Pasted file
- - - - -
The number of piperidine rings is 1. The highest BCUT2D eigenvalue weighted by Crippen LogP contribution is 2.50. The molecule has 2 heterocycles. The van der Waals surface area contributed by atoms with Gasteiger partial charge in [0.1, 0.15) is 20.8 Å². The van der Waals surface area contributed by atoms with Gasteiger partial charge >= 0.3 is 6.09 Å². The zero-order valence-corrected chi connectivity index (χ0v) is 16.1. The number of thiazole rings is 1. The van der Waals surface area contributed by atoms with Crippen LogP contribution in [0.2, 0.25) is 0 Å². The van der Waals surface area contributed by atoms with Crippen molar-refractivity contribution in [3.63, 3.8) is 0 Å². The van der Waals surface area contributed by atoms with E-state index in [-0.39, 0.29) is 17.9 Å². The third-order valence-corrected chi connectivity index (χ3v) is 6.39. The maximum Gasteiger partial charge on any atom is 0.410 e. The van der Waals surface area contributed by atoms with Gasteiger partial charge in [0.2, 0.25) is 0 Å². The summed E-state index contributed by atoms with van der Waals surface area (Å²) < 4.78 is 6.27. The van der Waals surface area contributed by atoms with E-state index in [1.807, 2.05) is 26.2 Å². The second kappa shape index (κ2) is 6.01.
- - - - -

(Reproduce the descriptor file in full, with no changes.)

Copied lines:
The number of piperidine rings is 1. The highest BCUT2D eigenvalue weighted by Crippen LogP contribution is 2.50. The molecule has 2 heterocycles. The van der Waals surface area contributed by atoms with Gasteiger partial charge in [0.1, 0.15) is 20.8 Å². The van der Waals surface area contributed by atoms with Gasteiger partial charge >= 0.3 is 6.09 Å². The zero-order valence-corrected chi connectivity index (χ0v) is 16.1. The number of thiazole rings is 1. The van der Waals surface area contributed by atoms with Crippen LogP contribution in [0.2, 0.25) is 0 Å². The van der Waals surface area contributed by atoms with Crippen molar-refractivity contribution in [3.63, 3.8) is 0 Å². The van der Waals surface area contributed by atoms with E-state index in [-0.39, 0.29) is 17.9 Å². The third-order valence-corrected chi connectivity index (χ3v) is 6.39. The maximum Gasteiger partial charge on any atom is 0.410 e. The van der Waals surface area contributed by atoms with Gasteiger partial charge in [0.2, 0.25) is 0 Å². The summed E-state index contributed by atoms with van der Waals surface area (Å²) < 4.78 is 6.27. The van der Waals surface area contributed by atoms with E-state index in [1.807, 2.05) is 26.2 Å². The second kappa shape index (κ2) is 6.01.